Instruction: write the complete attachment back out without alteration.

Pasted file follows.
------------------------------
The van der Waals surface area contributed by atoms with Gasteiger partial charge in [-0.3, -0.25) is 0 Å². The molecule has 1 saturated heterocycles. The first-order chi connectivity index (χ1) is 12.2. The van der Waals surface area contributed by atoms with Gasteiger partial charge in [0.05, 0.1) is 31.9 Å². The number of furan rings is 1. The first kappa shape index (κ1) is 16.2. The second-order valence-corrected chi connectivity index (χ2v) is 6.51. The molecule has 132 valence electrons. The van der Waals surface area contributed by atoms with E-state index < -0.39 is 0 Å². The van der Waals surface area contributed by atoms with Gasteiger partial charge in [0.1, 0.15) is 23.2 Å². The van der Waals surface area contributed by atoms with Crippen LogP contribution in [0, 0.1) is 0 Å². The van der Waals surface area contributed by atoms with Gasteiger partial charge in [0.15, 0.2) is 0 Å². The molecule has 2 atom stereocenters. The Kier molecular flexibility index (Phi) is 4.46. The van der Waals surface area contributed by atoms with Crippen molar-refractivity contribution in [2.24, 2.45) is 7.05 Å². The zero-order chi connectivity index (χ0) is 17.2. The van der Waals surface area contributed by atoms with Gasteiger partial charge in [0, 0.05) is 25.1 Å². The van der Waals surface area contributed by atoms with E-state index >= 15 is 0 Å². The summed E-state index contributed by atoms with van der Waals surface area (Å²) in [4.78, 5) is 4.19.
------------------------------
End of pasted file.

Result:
The van der Waals surface area contributed by atoms with Gasteiger partial charge in [-0.3, -0.25) is 0 Å². The molecule has 1 saturated heterocycles. The first-order chi connectivity index (χ1) is 12.2. The van der Waals surface area contributed by atoms with Gasteiger partial charge in [0.05, 0.1) is 31.9 Å². The number of furan rings is 1. The first kappa shape index (κ1) is 16.2. The second-order valence-corrected chi connectivity index (χ2v) is 6.51. The molecule has 132 valence electrons. The van der Waals surface area contributed by atoms with E-state index < -0.39 is 0 Å². The van der Waals surface area contributed by atoms with Gasteiger partial charge in [0.1, 0.15) is 23.2 Å². The van der Waals surface area contributed by atoms with Crippen LogP contribution in [0, 0.1) is 0 Å². The van der Waals surface area contributed by atoms with Gasteiger partial charge in [0.15, 0.2) is 0 Å². The molecule has 2 atom stereocenters. The Kier molecular flexibility index (Phi) is 4.46. The van der Waals surface area contributed by atoms with Crippen molar-refractivity contribution in [2.24, 2.45) is 7.05 Å². The zero-order chi connectivity index (χ0) is 17.2. The van der Waals surface area contributed by atoms with Gasteiger partial charge in [0, 0.05) is 25.1 Å². The van der Waals surface area contributed by atoms with E-state index >= 15 is 0 Å². The summed E-state index contributed by atoms with van der Waals surface area (Å²) in [4.78, 5) is 4.19.